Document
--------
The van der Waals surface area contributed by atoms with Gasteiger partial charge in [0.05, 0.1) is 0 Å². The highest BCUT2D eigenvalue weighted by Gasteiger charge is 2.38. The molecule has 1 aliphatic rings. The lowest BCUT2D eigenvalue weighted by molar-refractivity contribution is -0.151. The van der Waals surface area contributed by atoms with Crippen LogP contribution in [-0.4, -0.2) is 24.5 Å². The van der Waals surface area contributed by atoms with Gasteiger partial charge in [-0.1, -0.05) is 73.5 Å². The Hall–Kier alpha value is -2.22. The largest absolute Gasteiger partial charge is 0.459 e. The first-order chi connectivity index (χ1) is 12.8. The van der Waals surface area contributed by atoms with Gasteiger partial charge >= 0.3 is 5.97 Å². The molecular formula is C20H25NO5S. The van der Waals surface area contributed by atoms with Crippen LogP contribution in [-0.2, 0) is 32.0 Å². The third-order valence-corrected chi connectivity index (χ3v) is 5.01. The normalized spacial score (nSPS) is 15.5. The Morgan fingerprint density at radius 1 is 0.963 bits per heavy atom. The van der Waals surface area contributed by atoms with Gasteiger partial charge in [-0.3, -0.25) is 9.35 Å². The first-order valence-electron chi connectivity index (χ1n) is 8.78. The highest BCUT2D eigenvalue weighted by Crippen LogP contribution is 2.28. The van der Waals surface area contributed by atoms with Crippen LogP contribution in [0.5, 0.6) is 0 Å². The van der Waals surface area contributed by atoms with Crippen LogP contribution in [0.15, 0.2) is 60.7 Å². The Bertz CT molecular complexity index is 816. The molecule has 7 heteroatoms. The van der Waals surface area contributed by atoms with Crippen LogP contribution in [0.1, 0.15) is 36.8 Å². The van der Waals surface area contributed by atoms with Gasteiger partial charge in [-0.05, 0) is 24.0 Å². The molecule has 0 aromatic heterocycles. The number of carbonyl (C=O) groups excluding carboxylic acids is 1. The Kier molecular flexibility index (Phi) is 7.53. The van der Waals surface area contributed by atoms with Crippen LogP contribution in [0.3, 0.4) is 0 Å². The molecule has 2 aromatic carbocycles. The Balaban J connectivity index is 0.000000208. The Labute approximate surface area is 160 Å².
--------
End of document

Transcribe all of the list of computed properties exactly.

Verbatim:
The van der Waals surface area contributed by atoms with Gasteiger partial charge in [0.05, 0.1) is 0 Å². The highest BCUT2D eigenvalue weighted by Gasteiger charge is 2.38. The molecule has 1 aliphatic rings. The lowest BCUT2D eigenvalue weighted by molar-refractivity contribution is -0.151. The van der Waals surface area contributed by atoms with Crippen LogP contribution in [-0.4, -0.2) is 24.5 Å². The van der Waals surface area contributed by atoms with Gasteiger partial charge in [-0.1, -0.05) is 73.5 Å². The Hall–Kier alpha value is -2.22. The largest absolute Gasteiger partial charge is 0.459 e. The first-order chi connectivity index (χ1) is 12.8. The van der Waals surface area contributed by atoms with Gasteiger partial charge >= 0.3 is 5.97 Å². The molecular formula is C20H25NO5S. The van der Waals surface area contributed by atoms with Crippen LogP contribution in [-0.2, 0) is 32.0 Å². The third-order valence-corrected chi connectivity index (χ3v) is 5.01. The normalized spacial score (nSPS) is 15.5. The Morgan fingerprint density at radius 1 is 0.963 bits per heavy atom. The van der Waals surface area contributed by atoms with Gasteiger partial charge in [-0.3, -0.25) is 9.35 Å². The first-order valence-electron chi connectivity index (χ1n) is 8.78. The highest BCUT2D eigenvalue weighted by Crippen LogP contribution is 2.28. The van der Waals surface area contributed by atoms with Crippen LogP contribution in [0.5, 0.6) is 0 Å². The van der Waals surface area contributed by atoms with Crippen LogP contribution in [0.15, 0.2) is 60.7 Å². The Bertz CT molecular complexity index is 816. The molecule has 7 heteroatoms. The van der Waals surface area contributed by atoms with Crippen LogP contribution in [0.1, 0.15) is 36.8 Å². The van der Waals surface area contributed by atoms with Gasteiger partial charge in [-0.05, 0) is 24.0 Å². The molecule has 0 aromatic heterocycles. The number of carbonyl (C=O) groups excluding carboxylic acids is 1. The Kier molecular flexibility index (Phi) is 7.53. The van der Waals surface area contributed by atoms with Crippen LogP contribution in [0.3, 0.4) is 0 Å². The molecule has 2 aromatic carbocycles. The Balaban J connectivity index is 0.000000208. The Labute approximate surface area is 160 Å².